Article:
The decrease in fuel prices for January is as welcome as the increase in December 2021 were unwelcome. But motorists should still try to save petrol as much as possible – and avoid the temptation to buy a big, thirsty vehicle – the petrol price is likely to stay high during 2022.
General consensus is that oil prices will remain at current levels for a few months, at best, and then start to increase again.
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The Automobile Association (AA) noted in commentary to the recent fuel price announcement by the Department of Mineral Resources and Energy that oil prices were slightly lower during the first few weeks of December, while the rand was slightly stronger.
“The rand has strengthened against the US dollar, pulling away from the lows of mid-December when worries mounted over the economic impact of travel bans imposed as the Omicron variant of Covid-19 swept the world,” says the AA.
“The rand has since clawed its way back to around the R15.88 mark, some forty cents stronger than its mid-December low.
“Benchmark international oil prices were mostly flat through the first three weeks of December, although they climbed back above $70 a barrel on concerns over the impact of the Omicron variant,” it adds.
The AA noted that higher infection rates in the northern hemisphere may lead to lower consumer and industrial demand for petroleum products, as was seen in the initial waves of Covid-19 in 2020 especially.
“This could lead to a depressed oil price in the short to medium term. If so, that would bring some relief to South African fuel users…
“However, this should not distract from the fact that the current fuel prices are still far in excess of what South Africans were paying just a few months ago,” it warns.
The retail price of petrol dropped by between 68 and 71 cents a litre and the wholesale price of diesel was reduced by between 67.8c and 69.8c a litre.
These reductions put the inland price of 93 octane petrol at R19.36 per litre and that of higher quality diesel at R17.28 per litre.
Fuel prices still higher
However, as the AA pointed out, fuel prices are still significantly higher than what it used to be.
A look at the historic prices published by the South African Petroleum Industry Association (Sapia) shows that petrol was selling at between R14.16 and R14.86 per litre a year ago and that the wholesale price of diesel was just above R13 per litre.
Thus, the new “lower” petrol price is still some 32% higher than in January 2021, while the wholesale price of diesel is around 33% higher than a year ago.
Except for 2020, the petrol price has been inching upwards year after year and this year might not be different.
The oil price recovered swiftly and sharply from it 2020 crash – when it fell to below $20 per barrel – and breached $80 per barrel again.
Forecasting the oil price and exchange rate are always difficult. Getting both right is nearly impossible.
However, it is noticeable that most forecasts call for oil to remain at current levels at best, or move higher.
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The US Energy Information Administration (EIA) says in its latest report that Brent crude oil spot prices averaged $81 per barrel in November, a decrease of $3 from October 2021, but a massive $38 higher than in November 2020.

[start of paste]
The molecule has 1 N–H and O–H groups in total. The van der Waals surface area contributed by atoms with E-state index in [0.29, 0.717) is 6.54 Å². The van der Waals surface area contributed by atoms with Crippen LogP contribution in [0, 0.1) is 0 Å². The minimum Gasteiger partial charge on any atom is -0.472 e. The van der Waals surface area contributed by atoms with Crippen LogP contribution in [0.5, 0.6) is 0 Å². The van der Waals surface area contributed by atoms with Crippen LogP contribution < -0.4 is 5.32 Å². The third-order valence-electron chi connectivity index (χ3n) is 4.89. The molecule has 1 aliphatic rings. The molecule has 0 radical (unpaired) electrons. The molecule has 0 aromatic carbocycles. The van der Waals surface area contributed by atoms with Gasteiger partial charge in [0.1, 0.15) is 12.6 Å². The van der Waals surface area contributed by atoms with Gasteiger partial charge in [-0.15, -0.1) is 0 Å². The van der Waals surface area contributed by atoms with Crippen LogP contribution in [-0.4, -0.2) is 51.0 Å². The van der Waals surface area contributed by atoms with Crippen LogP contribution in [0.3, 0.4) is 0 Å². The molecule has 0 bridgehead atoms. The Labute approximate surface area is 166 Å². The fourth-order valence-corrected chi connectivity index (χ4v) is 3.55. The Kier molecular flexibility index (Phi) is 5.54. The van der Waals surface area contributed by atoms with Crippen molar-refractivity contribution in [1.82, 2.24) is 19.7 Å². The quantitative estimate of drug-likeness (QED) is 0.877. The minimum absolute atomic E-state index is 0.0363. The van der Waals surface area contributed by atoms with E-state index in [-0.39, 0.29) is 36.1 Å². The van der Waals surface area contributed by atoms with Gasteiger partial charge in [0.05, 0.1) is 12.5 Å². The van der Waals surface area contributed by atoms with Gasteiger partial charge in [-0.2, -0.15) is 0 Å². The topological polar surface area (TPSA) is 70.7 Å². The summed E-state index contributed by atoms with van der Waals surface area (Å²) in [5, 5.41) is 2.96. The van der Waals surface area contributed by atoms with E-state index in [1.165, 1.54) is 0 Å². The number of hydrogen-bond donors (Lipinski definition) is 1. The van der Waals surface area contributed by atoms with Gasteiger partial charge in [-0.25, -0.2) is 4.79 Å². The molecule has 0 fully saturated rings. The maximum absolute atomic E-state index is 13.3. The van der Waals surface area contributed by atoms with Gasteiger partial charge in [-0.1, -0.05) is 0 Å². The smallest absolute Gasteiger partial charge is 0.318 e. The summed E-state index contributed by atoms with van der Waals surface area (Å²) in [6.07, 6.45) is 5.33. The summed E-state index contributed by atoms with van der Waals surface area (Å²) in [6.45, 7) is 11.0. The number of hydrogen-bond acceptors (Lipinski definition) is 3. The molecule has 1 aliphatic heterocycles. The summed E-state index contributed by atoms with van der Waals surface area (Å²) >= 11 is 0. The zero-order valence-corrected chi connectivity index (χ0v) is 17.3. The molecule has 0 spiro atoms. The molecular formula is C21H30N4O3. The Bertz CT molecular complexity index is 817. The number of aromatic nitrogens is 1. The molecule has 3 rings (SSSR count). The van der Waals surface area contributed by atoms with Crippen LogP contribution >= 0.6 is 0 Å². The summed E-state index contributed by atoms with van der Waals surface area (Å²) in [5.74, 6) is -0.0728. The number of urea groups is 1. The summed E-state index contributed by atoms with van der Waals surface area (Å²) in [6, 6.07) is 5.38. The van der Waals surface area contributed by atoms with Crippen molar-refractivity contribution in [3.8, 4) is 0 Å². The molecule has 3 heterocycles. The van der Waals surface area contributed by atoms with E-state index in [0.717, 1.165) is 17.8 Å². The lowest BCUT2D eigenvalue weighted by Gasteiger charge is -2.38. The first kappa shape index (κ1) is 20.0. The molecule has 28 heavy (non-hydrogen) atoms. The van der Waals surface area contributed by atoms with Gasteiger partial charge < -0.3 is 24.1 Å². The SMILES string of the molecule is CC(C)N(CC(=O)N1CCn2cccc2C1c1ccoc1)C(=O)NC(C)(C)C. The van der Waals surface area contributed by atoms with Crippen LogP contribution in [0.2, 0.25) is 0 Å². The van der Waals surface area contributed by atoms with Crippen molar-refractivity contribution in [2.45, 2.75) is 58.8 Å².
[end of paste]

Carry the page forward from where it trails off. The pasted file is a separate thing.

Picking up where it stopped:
“Crude oil prices have risen over the past year as result of steady draws on global oil inventories, which averaged 1.4 million barrels per day during the first three quarters of 2021. Crude oil prices fell significantly on November 26 and the Brent spot price began December below $70/b,” it adds.
“The drop in prices followed the identification of the new Covid-19 Omicron variant, which raised the possibility that petroleum demand could decline in the near term,” it notes.
The organisation says that it expect Brent to average $73/b in the first quarter of 2022. However, the price has increased to above $80 per barrel since.
While oil price increased during the last week or so, the rand also weakened. The rand dropped to R15.77 to the dollar, compared to around R14 at the beginning of December. If the current oil prices and exchange rate persist throughout January, the recent decrease in fuel prices would most likely be reversed in February.
In addition, the performance of the currency during 2022 will probably be the most significant factor influencing fuel prices for SA motorists during the year.
Fuel Price Review…
Meanwhile, the AA says that despite the recent January decrease in fuel prices, the current high prices must still be a driving force for a review of the fuel price structure, as well as an audit of the existing prices within that structure.
“We were pleased that our calls in this regard have reached the ears of the minister of finance, Enoch Godongwana…
“We welcome his pre-Christmas comments that the fuel price structure needs a critical re-look and we call on him to make quick work of this issue ahead of his 2022 Budget Speech in February,” it adds.
“Apart from not increasing the existing levies on fuel at all during that speech, we would also like to see an announcement on concrete plans to review the fuel price before the end of the second quarter,” it stresses.